In the in 2014 I’ve managed to grow my “brand” to the point that reporters regularly tell me of the dark, empty recesses of their inboxes.
There are some that possess just having around a hundred unsolicited e-mails a day sent to them by public relations specialists. There are some that get hundreds. One producer I was informed gotten 10,000 e-mails from “PR experts” every day. This is on top of the calls they get through the day from the thirst-lords of the beyond, requiring that they listen to their endless diatribes about whatever-their-name is start-up, typically following up unread e-mails.
These e-mails, in manyin a lot of cases sent en masse to press reporters with no real human interaction (write one email in Word, connect to Excel spreadsheet, struck button), and the individual calling simply wantswishes to get protection at a loss of any human interaction.
This counts for you, Mr. or Miss startup-er, because these are the individuals you may end up working with. And for those of you who have actually pissed thousands of dollars down the toilet, this is probably why you’ve done so.
The standard method to do this effectively is something I’ve writtenblogged about before here, making use of such insane ideas as “talk like a human,” “do not call” and other things that normal people do. What’s bothersome is a number of fretting “trends,” as PR individuals like to talk about, are emerging in their education of young Public Relations people or their general public discourse:
- Media relations is not that vital, and is getting less crucial on a day to day basis.
- Material development and material marketing are the future.
- There are simplyso numerous more important things in PR, guy. Like, uh. Stuff. You know. Brands. Social media.
- Reporters need Public Relations individuals.
Public Relations is inherently about getting stories written on the web for people that pay you to do so. It needs you to not just have the ability to hold a conversation about your client, it needs you to also have the ability to check out a lot, understand a lot and communicate in a wayin a manner that is not naturally harmful.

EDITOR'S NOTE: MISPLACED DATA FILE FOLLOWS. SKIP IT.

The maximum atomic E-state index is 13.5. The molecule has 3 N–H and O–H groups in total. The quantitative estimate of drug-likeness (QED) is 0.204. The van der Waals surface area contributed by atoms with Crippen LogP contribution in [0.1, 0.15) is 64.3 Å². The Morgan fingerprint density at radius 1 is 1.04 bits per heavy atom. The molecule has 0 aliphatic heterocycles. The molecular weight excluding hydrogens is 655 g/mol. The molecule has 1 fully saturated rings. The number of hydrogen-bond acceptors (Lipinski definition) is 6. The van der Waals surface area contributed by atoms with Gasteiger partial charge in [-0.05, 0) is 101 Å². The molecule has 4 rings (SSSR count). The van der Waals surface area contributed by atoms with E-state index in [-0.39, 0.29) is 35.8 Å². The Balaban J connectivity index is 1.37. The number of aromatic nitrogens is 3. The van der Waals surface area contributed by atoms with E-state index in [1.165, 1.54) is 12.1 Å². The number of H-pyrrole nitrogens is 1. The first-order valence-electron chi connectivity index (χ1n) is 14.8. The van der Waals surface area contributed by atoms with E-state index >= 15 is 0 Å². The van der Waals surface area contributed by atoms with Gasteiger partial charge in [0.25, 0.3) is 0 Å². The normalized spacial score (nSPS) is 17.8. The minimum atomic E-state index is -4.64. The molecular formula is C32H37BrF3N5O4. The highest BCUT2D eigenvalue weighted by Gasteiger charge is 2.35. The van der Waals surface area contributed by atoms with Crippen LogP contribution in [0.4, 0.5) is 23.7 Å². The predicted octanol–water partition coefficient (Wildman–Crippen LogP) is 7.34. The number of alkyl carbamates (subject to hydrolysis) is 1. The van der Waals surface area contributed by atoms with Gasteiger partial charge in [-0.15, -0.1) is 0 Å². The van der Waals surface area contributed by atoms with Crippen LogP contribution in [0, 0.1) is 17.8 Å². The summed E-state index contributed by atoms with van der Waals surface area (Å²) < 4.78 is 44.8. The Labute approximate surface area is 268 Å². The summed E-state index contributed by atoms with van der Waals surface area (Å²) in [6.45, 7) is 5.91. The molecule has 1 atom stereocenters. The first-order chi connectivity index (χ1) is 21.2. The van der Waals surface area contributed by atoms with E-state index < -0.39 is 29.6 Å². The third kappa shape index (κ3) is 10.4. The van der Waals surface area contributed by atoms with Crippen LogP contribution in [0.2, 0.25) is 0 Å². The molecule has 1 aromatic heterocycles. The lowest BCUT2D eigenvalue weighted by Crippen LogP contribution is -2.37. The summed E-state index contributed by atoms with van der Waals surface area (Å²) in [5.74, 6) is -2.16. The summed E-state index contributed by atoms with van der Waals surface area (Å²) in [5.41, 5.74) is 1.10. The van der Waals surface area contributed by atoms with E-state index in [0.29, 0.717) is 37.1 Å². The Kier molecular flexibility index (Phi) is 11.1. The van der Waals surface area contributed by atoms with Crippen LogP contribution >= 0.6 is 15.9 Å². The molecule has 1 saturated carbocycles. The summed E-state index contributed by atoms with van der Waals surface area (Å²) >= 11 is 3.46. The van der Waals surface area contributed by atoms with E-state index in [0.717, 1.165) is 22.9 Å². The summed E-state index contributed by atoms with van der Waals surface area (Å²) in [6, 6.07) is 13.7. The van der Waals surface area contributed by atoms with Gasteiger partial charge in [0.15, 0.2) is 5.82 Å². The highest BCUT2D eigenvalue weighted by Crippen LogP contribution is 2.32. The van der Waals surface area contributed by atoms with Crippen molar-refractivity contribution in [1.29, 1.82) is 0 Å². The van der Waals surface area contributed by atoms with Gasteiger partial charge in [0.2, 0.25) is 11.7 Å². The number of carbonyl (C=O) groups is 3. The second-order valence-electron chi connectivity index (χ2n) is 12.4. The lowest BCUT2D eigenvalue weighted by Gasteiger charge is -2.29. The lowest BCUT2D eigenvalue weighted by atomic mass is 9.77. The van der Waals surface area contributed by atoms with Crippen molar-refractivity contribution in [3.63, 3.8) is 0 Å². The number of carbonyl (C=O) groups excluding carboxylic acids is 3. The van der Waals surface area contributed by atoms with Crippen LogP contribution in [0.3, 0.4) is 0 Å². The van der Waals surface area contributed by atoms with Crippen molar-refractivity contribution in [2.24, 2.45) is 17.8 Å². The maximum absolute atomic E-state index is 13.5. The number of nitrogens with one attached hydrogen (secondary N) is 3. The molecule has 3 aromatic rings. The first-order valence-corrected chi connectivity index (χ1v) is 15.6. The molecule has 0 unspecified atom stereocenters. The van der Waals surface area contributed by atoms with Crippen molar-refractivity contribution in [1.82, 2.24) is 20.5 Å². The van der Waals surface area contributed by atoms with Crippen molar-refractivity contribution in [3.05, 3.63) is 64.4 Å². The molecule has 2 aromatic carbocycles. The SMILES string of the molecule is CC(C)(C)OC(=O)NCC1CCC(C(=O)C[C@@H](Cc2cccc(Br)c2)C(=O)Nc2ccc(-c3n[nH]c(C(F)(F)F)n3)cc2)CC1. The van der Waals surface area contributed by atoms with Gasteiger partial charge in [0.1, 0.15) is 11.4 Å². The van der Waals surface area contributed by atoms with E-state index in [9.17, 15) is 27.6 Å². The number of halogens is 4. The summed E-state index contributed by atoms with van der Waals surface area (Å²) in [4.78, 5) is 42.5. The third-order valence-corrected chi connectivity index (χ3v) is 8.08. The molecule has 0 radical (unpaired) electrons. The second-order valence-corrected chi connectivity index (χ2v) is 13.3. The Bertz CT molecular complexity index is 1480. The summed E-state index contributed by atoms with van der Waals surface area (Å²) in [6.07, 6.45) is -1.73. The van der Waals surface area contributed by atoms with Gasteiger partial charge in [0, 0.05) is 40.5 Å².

This is not a simple thing to do. It is not rocket science, but lots of individualslots of people are just unable to speak without seeming like some sort of saccharine pod-person, writing giant emails that hit all the ‘talking points’ set up with the client. Document-fluffing, or as I call it “pretend effort,” is typicalprevails – assembled a huge “strategy” so that the customer says “ah yes, this is effort,” and remains to pay.
It’s simply hard to be interesting, to read a lot, and end up being the individual that a person who has no real benefit of speaking with you will talk to.
Media relations is bad, m’kay.
In 2013’s Company Insider PR50, a list of effective Public Relations people voted on mainly by reporters, called me on it. It called numerous good, great Public Relations people. Within a day, The Holmes Report, which declares to be “altering PR’s future,” created their own lukewarm take called “Moving Silicon Valley Beyond Media Relations.”
The Holmes Report, like numerous Public Relations blog sites and websites, paradoxically seeks to keep Public Relations kept in the past, commemorating as numerous of the old guard as possible and composing a fantastic offera large amount on what lessons Public Relations individuals (who aren’t remotely near having a reason to go) can learngain from Cannes Lions.